The oesophagus (gullet) is the muscular tube that carries food from the mouth to the stomach (see diagram below). In Barrett's oesophagus, there are changes in the cells on the inner lining of the oesophagus, at the lower end. Barrett’s oesophagus can affect men and women, although it is more common in men.
The cell changes in Barrett’s oesophagus can sometimes develop into something called dysplasia (also called precancerous). Dysplasia can be either low-grade or high-grade. In low-grade dysplasia, the cells are slightly abnormal. In high-grade, the cells are more abnormal.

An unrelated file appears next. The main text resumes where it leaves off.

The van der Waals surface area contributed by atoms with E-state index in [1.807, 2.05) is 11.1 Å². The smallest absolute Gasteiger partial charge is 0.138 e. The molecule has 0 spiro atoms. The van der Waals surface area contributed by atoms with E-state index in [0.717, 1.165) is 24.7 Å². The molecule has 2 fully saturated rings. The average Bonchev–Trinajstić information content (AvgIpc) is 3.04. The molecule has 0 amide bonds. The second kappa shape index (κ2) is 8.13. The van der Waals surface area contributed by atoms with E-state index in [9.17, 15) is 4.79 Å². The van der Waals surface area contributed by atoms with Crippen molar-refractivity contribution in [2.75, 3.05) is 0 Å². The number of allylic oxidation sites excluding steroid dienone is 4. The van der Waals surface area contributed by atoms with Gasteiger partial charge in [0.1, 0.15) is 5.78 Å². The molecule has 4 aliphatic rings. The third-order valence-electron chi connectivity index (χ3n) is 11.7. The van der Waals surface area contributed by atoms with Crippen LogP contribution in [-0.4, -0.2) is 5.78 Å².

Barrett's oesophagus is not itself a cancerous condition. However, over a period of time it can occasionally lead to cancer of the oesophagus.
Cancer develops when cells in the affected area continue to grow and reproduce, and become increasingly abnormal. Approximately 1–2 out of every 200 people in the UK have Barrett's oesophagus. However, very few people with this condition go on to develop cancer. About 1–5 in every 100 people who have Barrett's oesophagus later develop cancer.